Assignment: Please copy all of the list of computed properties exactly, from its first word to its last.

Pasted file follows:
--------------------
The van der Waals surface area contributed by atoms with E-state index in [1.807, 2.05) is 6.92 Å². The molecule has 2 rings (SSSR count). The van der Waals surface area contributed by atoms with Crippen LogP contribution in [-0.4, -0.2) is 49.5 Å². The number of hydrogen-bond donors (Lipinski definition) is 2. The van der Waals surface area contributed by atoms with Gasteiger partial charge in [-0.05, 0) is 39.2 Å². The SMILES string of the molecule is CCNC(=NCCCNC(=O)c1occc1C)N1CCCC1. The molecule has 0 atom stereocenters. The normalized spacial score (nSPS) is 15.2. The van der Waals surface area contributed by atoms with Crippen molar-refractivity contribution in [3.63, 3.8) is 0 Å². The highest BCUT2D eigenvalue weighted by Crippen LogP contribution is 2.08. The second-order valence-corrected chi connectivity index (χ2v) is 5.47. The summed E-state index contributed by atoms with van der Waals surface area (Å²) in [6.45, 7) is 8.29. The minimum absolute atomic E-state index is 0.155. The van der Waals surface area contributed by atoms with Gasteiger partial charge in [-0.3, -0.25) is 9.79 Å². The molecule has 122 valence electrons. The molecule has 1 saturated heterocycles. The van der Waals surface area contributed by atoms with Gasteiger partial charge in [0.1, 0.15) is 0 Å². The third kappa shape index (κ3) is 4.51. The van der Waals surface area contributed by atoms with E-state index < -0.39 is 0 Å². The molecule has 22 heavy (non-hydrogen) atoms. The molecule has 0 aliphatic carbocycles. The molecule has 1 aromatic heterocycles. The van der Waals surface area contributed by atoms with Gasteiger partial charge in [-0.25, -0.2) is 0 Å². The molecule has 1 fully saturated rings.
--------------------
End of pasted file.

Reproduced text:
The van der Waals surface area contributed by atoms with E-state index in [1.807, 2.05) is 6.92 Å². The molecule has 2 rings (SSSR count). The van der Waals surface area contributed by atoms with Crippen LogP contribution in [-0.4, -0.2) is 49.5 Å². The number of hydrogen-bond donors (Lipinski definition) is 2. The van der Waals surface area contributed by atoms with Gasteiger partial charge in [-0.05, 0) is 39.2 Å². The SMILES string of the molecule is CCNC(=NCCCNC(=O)c1occc1C)N1CCCC1. The molecule has 0 atom stereocenters. The normalized spacial score (nSPS) is 15.2. The van der Waals surface area contributed by atoms with Crippen molar-refractivity contribution in [3.63, 3.8) is 0 Å². The highest BCUT2D eigenvalue weighted by Crippen LogP contribution is 2.08. The second-order valence-corrected chi connectivity index (χ2v) is 5.47. The summed E-state index contributed by atoms with van der Waals surface area (Å²) in [6.45, 7) is 8.29. The minimum absolute atomic E-state index is 0.155. The van der Waals surface area contributed by atoms with Gasteiger partial charge in [-0.3, -0.25) is 9.79 Å². The molecule has 122 valence electrons. The molecule has 1 saturated heterocycles. The van der Waals surface area contributed by atoms with Gasteiger partial charge in [0.1, 0.15) is 0 Å². The third kappa shape index (κ3) is 4.51. The van der Waals surface area contributed by atoms with E-state index < -0.39 is 0 Å². The molecule has 22 heavy (non-hydrogen) atoms. The molecule has 0 aliphatic carbocycles. The molecule has 1 aromatic heterocycles. The van der Waals surface area contributed by atoms with Gasteiger partial charge in [-0.25, -0.2) is 0 Å². The molecule has 1 fully saturated rings.